Should You Start with Network or Endpoint in OT Security?
OT/ICS security teams hear different perspectives from different groups and are often left confused as to the best place to begin.Learn More
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Endpoint security is the process of identifying, detecting, protecting, and responding to cyber security threats at the device level. Gartner has defined an endpoint protection platform as a solution to “prevent file-based malware attacks, detect malicious activity, and provide the investigation and remediation capabilities needed to respond to dynamic cyber security incidents and alerts.”
However, endpoint security goes beyond this definition to include the identification of the endpoint itself, which is not always rudimentary (especially in operating technology or cyber physical systems). Endpoint security also needs to have the protection of that endpoint from known vulnerabilities, which includes updating patches, hardening configurations, etc. Further, it also has the ability to prevent inappropriate access to that endpoint, its data, or its functionality through control of users and accounts.
Endpoint security is much more than anti-virus (whether past-gen or next-gen) and EDR (endpoint detection and response). If an organization misconfigures or fails to patch an endpoint system, an attacker may not need to use file-based malware to compromise the endpoint. Organizations should see true endpoint security as a comprehensive set of defensive measures.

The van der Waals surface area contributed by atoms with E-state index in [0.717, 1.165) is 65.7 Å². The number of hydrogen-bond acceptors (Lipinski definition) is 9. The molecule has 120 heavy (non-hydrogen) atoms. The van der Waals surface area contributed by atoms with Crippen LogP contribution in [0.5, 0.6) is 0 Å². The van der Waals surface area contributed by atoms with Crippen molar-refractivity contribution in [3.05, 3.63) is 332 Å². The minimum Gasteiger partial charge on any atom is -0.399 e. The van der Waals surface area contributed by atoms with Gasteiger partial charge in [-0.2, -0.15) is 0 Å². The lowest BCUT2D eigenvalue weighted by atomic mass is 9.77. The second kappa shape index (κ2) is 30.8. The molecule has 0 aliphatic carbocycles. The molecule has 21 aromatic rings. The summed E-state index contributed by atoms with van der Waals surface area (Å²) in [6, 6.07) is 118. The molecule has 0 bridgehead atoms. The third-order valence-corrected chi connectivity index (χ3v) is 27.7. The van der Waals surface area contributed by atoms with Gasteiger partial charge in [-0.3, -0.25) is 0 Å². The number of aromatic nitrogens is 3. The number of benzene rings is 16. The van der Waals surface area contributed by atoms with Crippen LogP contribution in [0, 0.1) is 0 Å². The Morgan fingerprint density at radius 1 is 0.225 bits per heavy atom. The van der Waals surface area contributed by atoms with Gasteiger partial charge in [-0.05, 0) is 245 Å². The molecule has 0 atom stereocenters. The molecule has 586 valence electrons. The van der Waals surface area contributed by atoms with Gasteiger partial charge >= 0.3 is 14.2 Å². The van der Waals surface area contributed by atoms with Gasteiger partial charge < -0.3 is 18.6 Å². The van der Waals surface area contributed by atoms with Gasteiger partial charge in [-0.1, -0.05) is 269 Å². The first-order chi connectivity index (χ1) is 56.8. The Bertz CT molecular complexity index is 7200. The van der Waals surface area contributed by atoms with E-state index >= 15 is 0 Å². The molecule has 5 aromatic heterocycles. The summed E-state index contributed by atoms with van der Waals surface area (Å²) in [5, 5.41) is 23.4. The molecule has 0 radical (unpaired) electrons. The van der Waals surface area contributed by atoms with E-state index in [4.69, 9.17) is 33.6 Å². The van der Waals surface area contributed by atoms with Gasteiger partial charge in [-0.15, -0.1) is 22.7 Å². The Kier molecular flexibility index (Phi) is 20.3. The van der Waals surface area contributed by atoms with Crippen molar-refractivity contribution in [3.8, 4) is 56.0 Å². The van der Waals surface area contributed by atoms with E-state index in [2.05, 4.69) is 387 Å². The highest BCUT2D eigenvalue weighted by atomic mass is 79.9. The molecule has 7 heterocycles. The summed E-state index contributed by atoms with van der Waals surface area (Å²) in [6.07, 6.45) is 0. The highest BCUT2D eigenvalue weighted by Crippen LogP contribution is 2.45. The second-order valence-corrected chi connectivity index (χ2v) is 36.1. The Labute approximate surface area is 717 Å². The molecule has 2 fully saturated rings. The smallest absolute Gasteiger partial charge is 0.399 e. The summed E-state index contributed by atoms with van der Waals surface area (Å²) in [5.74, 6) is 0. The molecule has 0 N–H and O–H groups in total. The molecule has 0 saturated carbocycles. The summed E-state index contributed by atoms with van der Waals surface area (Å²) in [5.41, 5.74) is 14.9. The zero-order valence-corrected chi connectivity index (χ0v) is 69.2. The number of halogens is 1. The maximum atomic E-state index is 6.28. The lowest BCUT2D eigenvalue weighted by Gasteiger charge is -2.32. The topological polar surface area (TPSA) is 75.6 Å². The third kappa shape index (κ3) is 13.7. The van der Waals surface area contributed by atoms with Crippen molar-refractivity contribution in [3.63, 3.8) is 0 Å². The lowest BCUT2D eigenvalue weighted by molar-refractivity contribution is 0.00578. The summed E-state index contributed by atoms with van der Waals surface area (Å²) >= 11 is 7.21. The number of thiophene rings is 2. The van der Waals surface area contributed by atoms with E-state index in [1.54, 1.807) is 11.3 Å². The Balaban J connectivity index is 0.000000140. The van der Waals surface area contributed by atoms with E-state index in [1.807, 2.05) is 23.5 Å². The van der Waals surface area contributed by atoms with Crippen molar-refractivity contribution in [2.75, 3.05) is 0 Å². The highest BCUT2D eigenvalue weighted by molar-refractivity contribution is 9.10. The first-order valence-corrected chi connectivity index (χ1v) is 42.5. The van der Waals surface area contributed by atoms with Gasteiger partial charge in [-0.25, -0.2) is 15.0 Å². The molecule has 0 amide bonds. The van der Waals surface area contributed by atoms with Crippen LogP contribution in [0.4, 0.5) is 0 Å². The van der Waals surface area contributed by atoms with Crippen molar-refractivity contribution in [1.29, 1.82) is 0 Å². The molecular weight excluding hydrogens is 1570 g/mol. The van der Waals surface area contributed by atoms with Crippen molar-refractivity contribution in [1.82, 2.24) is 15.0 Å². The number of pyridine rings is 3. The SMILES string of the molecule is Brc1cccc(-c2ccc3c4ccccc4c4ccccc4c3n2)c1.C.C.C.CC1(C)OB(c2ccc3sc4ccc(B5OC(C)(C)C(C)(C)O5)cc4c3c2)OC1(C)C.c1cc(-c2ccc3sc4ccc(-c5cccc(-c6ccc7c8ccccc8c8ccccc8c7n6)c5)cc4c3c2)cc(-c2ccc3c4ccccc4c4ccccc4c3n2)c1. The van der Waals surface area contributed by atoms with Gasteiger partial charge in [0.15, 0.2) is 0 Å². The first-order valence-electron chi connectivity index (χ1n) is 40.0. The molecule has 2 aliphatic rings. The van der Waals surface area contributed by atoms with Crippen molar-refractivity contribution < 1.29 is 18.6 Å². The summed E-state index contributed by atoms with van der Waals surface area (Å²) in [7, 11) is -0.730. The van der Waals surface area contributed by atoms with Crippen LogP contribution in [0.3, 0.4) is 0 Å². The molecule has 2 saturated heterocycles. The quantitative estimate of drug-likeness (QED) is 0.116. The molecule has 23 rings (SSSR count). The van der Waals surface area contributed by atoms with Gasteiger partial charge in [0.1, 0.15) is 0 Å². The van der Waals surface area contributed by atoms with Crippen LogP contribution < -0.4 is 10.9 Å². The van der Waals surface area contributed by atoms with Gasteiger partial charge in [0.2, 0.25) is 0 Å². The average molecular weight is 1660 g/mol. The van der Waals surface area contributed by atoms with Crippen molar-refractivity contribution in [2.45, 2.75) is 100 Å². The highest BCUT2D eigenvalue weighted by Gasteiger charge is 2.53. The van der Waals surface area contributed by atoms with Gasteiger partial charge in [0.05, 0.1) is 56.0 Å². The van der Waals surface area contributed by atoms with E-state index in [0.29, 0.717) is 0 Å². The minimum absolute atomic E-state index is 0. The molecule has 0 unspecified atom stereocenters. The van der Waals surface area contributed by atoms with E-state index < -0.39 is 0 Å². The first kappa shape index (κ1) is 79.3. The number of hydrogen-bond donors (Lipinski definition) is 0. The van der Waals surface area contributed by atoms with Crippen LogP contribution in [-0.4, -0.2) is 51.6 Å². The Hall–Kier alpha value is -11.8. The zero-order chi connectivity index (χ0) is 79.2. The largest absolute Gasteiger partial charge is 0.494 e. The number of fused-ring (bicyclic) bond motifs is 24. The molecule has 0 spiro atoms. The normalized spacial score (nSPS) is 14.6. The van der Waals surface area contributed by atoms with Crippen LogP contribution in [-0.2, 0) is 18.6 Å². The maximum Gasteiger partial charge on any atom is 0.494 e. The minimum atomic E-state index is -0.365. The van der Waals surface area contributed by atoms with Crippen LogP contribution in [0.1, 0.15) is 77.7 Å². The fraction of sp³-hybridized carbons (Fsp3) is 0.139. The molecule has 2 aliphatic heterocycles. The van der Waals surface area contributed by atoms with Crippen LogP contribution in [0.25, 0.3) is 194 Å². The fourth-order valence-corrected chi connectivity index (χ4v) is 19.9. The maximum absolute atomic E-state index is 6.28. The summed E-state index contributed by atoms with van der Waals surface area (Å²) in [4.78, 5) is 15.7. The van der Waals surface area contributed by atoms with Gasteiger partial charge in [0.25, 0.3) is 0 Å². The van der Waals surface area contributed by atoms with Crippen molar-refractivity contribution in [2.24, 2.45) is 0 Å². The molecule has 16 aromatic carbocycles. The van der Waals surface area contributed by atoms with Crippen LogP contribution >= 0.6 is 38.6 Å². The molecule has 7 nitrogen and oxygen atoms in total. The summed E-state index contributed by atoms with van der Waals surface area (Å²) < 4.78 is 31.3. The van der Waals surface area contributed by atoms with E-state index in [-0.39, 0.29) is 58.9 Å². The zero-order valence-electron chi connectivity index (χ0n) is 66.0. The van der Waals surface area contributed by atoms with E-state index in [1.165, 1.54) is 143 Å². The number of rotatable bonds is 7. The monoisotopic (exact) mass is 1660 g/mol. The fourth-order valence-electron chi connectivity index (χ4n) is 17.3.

Endpoints can include a wide range of devices. The basic definition includes any device in a computing network that can process, store, or transfer data. This includes:
As evidenced by the above list, the traditional endpoint definition requires expansion and consideration of a wide range of devices that were traditionally not in the realm of “endpoint security.” Traditional anti-virus focused on devices with traditional operating systems such as Windows or Mac, but today’s endpoint environment is the “wild west,” requiring a rethink of the conventional definitions of “endpoint” to ensure comprehensive security.
Endpoint security is a critical element in “defense in depth,” a comprehensive set of security controls and approaches designed to provide layers of protection to IT and OT systems. Every endpoint is a possible attack vector into the organization. Some believe (particularly in operational technology and industrial environments) that network protection – either through “air gaps” or robust network protection approaches such as tightened firewalls or even data diodes – eliminates the need for endpoint security. Still, others argue in many of these same environments that endpoint security is not feasible, so network traffic analysis and network intrusion detection is satisfactory.